Together with the skin and the respiratory system, the kidneys are the body's primary excretory organs. The kidney is a highly specialized organ that maintains the internal environment of the body by selectively excreting or retaining various substances according to specific body needs.

Urine formation takes place in the kidneys - two small fist-sized organs located outside the peritoneal cavity on each side of the spine. Urine is a very complex fluid comprised of 95% water and 5% solids. Approximately one and one-half liters of urine is excreted each day. This urine is the end product of metabolism carried out by billions of cells in the renal and urinary systems. The nephron is the kidney's primary functional unit. Each kidney has about 1 million nephrons. Each nephron contains a filtering system known as a glomerulus, and a tubule, through which the filtered liquid passes. Each glomerulus consists of a capillary network surrounded by a membrane called Bowman's capsule.

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A very large amount of circulating blood flows through the kidneys. One liter of urine is the end product of more than 1000 liters of circulating blood processed through the kidneys. Urine formation begins in the glomerular capillaries, with dissolved substances passing into the proximal tubule as a result of the force of blood pressure in the kidney's arterioles and the pressure in Bowman's capsule. As the filtrate passes down the tubule, more solutes are added by excretion from the blood and secretions from the tubular epithelial cells. Some solutes and water pass back into the blood through the mechanics of tubular reabsorption. The kidney has a remarkable ability to dilute or concentrate urine, according to an individual's changing physiological needs, and to regulate sodium excretion.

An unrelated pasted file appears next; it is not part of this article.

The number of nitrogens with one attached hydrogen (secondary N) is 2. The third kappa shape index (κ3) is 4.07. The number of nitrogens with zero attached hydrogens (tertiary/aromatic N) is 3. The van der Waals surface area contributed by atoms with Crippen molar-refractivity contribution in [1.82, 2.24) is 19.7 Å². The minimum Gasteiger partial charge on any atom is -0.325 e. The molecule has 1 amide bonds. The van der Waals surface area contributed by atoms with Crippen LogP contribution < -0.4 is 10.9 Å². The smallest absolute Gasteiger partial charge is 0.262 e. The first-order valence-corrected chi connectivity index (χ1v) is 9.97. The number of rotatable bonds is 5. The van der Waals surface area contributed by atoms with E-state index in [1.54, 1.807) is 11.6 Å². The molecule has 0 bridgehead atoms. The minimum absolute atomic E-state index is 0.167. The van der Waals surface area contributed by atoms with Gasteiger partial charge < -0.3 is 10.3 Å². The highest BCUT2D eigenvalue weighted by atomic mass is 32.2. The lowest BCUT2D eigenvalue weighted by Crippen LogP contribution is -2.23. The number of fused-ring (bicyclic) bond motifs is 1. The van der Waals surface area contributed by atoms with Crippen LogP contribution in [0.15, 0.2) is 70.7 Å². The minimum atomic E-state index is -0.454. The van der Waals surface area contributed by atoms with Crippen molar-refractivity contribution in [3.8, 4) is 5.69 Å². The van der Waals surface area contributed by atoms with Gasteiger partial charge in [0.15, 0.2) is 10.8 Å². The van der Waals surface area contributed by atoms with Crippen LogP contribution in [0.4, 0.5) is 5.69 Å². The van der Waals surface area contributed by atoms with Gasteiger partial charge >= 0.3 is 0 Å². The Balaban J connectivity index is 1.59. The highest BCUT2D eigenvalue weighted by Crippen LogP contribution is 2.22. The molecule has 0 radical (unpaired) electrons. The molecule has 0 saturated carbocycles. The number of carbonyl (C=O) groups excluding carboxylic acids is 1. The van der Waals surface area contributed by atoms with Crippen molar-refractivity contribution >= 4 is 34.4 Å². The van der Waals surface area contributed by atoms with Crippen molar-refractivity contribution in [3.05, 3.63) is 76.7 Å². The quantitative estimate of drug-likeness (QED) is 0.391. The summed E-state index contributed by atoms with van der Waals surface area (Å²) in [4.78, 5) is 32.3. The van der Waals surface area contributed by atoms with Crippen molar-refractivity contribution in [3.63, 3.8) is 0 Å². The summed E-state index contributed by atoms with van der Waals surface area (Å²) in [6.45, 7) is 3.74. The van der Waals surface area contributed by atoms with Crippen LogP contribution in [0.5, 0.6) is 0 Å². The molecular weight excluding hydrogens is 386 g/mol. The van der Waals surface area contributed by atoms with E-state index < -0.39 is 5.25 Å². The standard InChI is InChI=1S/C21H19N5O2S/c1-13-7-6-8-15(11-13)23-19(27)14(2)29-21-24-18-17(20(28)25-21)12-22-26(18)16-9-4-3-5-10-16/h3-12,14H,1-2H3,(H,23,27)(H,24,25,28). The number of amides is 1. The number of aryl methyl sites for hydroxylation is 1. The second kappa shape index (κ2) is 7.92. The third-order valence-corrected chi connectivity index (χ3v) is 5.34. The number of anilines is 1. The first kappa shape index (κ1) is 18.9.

A urinalysis (UA) is an inexpensive, noninvasive test that provides a wealth of diagnostic information. It is also the oldest clinical test of body fluids, and has been used throughout history to diagnose illness. A urinalysis is an essential procedure for patients who are acutely or chronically ill and for healthy people as a means of detecting early signs of disease. Urinalysis can reveal diseases that have gone unnoticed because they may not produce dramatic signs or symptoms, such as diabetes mellitus, glomerulonephritis, and urinary tract infections. The basic UA is a cost-effective screening test that may indicate the need for a more thorough assessment. Because a routine urinalysis is done so frequently, the nurse needs to understand the meaning of each component of the urinalysis.

The analysis of a patient's urine has 2 important purposes:

Some of the kidney diseases that a UA helps to diagnose are nephrosis (degeneration of the kidneys without inflammation), nephritis (inflammation of the kidney, including pyelonephritis or glomerulonephritis), and cystitis (inflammation of the bladder).

A UA involves three steps:

  1. The physical characteristics of the urine are analyzed and recorded.
  2. A series of chemical tests are run. A chemically impregnated dipstick may be used for many aspects of the UA and standardized results are obtained by processing the urine-touched dipstick through special automated instruments.
  3. The urine sediment is examined under the microscope. The most cost-effective method of screening urine is a paper or plastic dipstick. The color change that occurs on the dipstick is compared to a color chart to obtain results, usually within in a minute. Microscopic analysis may be done with a relatively inexpensive light microscope.

Urine contains thousand of dissolved substances, although the three principal constituents are water, urea, and sodium chloride. More solids are excreted from the body through urine than by any other method. Urine composition depends greatly on the quality and the quantity of the excreted waste material. Almost all substances found in the urine are also found in the blood, although in different concentrations. Urea, for example, is present in the blood, but at a much lower concentration than in the urine. Some substances found in the blood, such as glucose, must exceed a "renal threshold" before they appear in the urine.

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Urinalysis is used to detect disease involving the urinary tract as well as other parts of the body.